Handy Link Shorteners
by Dave Nelsen
Yesterday, a friend sent me a link to a video he thought would be of interest:
Since this was in an email message, it was easy enough to click, but beyond being big and ugly, there’s a simpler and more powerful way to share links. This is especially valuable when we’re sharing verbally, or otherwise require more concise communication. Twitter anyone? This link
alone (without any accompanying message) is 177 characters, far beyond Twitter’s strict 140-character limit.
Interestingly, much of the information in the URL is tracking data that is not required to reach the destination site. Notice that roughly 1/3 of the way into the address there’s a question
mark. After that the information is purely optional. You don’t need the embedded date, email address, click source, etc., to reach the site. The following link will get you there just as well:
Still that’s a bit long for Twitter and a lot to communicate verbally, so we also have link shorteners. These services are provided by Facebook, Twitter, su.pr, tinyurl.com (a surprisingly long name in a short business) and many others. My favorite is bit.ly.
These services create short addresses that automatically redirect to our longer addresses. On
the bit.ly website (also known as bitly.com if an address ending in ‘.ly’ freaks you out) I paste my long link in the upper right corner where it says ‘Paste a link here...’ and voila! up pops my new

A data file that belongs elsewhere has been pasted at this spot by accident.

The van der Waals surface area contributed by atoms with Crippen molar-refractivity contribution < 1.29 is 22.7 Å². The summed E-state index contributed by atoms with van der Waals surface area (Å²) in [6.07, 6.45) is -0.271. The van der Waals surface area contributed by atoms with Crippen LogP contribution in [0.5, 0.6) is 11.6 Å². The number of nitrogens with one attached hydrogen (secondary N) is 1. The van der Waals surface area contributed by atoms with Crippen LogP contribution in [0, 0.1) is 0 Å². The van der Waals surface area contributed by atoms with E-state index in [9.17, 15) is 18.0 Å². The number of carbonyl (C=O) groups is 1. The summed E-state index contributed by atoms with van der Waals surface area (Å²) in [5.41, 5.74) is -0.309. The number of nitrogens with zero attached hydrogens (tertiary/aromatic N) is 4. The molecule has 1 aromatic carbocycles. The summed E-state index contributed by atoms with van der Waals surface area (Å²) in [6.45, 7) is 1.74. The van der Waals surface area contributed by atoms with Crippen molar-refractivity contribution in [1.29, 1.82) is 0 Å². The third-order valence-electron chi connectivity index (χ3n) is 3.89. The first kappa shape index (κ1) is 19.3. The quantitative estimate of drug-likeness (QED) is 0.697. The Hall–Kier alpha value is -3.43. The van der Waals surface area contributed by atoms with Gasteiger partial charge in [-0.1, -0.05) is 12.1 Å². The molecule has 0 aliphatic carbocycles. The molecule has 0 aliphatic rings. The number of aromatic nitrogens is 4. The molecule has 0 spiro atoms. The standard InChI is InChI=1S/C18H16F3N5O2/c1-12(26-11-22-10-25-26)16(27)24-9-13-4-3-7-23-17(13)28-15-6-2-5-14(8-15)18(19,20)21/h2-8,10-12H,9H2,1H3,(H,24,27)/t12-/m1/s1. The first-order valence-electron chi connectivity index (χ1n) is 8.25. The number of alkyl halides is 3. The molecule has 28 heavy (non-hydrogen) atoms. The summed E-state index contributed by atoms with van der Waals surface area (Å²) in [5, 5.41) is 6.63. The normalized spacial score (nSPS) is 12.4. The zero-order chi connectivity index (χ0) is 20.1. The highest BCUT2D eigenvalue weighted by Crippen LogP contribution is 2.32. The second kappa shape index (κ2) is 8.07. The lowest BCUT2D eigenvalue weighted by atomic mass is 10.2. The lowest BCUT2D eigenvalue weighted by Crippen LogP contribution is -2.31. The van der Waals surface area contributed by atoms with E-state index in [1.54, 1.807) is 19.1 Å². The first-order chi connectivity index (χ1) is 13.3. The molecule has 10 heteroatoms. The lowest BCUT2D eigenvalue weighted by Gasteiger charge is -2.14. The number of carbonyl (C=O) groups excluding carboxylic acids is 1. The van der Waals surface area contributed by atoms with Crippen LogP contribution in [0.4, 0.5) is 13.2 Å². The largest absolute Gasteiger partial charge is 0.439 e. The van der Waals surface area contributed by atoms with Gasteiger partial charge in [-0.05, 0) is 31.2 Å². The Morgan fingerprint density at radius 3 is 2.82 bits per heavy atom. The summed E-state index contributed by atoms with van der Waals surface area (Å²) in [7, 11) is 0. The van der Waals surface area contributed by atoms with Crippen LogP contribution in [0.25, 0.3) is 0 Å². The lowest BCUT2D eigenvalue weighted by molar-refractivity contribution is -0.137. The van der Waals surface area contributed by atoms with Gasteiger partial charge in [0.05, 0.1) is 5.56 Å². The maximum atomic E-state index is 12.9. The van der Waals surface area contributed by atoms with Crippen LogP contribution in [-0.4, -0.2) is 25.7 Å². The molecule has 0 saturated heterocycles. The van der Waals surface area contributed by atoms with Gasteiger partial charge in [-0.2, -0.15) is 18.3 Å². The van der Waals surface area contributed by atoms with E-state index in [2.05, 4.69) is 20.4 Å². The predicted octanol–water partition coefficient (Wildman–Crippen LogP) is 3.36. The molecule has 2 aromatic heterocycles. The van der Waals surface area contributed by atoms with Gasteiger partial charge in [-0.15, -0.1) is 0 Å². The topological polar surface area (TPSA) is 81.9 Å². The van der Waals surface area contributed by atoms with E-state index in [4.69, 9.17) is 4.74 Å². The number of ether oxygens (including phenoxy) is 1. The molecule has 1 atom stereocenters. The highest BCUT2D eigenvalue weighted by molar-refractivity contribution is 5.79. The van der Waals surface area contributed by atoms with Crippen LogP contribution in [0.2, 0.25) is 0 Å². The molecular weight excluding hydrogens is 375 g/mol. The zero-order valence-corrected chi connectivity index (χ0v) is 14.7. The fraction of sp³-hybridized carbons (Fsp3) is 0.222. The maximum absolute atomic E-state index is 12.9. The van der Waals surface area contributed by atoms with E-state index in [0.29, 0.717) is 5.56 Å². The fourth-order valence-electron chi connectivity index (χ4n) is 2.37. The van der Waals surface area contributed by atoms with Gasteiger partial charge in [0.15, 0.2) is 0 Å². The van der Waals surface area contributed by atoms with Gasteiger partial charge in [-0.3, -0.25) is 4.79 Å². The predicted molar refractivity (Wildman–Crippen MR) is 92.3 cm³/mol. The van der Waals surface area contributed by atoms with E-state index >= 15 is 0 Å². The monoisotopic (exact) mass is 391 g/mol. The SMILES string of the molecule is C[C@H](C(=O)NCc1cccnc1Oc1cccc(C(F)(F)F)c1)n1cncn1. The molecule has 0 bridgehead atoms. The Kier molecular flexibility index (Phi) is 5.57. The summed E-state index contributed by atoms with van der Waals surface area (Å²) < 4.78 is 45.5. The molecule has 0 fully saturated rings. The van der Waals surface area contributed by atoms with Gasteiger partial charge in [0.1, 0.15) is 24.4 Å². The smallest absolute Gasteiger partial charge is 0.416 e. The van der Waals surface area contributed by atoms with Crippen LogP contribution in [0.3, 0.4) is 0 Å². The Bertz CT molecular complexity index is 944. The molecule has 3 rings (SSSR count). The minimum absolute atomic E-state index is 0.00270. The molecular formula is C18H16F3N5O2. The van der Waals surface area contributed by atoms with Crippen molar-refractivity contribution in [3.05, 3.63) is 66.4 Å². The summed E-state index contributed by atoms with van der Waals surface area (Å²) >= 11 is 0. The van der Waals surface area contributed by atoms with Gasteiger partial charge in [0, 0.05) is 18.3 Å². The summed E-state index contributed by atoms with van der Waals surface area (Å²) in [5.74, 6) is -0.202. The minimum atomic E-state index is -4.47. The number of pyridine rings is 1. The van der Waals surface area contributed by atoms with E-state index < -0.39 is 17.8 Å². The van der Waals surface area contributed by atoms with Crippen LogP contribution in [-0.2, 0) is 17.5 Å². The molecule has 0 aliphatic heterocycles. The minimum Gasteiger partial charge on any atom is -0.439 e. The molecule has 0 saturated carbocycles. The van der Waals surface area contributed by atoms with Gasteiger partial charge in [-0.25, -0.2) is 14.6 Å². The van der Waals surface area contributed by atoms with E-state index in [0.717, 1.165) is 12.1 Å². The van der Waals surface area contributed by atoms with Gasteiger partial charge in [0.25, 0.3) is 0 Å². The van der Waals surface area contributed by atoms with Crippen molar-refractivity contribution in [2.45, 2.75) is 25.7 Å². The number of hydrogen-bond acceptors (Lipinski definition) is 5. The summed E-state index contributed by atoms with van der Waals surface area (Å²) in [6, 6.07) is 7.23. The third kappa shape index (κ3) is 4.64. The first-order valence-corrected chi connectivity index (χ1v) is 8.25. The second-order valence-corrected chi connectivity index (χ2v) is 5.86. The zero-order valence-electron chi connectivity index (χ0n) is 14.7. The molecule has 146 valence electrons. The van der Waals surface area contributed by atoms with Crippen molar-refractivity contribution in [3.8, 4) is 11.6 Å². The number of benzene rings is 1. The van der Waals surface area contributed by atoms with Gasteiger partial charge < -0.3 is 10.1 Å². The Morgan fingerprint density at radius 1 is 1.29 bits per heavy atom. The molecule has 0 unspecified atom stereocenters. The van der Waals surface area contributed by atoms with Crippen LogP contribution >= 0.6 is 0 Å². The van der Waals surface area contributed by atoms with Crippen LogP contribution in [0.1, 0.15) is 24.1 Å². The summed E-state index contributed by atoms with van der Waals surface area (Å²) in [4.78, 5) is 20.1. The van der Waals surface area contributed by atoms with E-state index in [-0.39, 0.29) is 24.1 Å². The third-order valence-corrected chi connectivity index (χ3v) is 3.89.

Note that the letters are case sensitive but there are just 6 of them; nice and easy. Wait, it
gets better. You can customize these links with easy-to-remember names. For one purpose oranother, I do this almost every week.
For example, as a public speaker, I frequently share the address of my speaker demo video
posted on blip.tv (a clean, professional video sharing site with several advantages over YouTube). Here is the link in its native format:
That’s a lot to type (or to place on a business card). So after shortening the address with bit.ly, I click ‘Customize’ in the first pop-up box and change the address to: www.bit.ly/meet_dave (note the underscore character between the words to create the appearance of a ‘space’ - nice for readability).
That’s very cool but it gets even better because bit.ly tracks how many clicks you get. Just click the ‘i’ (for information) that appears as you hover over a given link in your bit.ly dashboard and you’ll be able to see the click frequency. This is especially handy when sharing a link with a
single individual - you’ll know if they’ve clicked or not.
There is one last piece of this puzzle. Links can be encoded so that they are read automatically
by a Quick Response (QR) Reader App on a smartphone. Shorter links encode more cleanly. The original (long) link to my video encodes as shown on the left, whereas the shortened version encodes as shown on the right.
As you can see, the QR Code on the right is simpler and therefore easier to scan. This makes it printable at a smaller size, more practical, say, on a business card.
So next time you want to share a link, and even track the clicks, use one of these handy link shorteners and maybe also a QR Code.
By the way, the emailed video from my friend who’s still using the long links is excellent. It’s a 3-minute reminder about the 10 simple truths for achieving your goals. Use one of the three links I’ve provided to access it yourself. I think I know which one you’ll try.
To contact Dave directly:email@example.com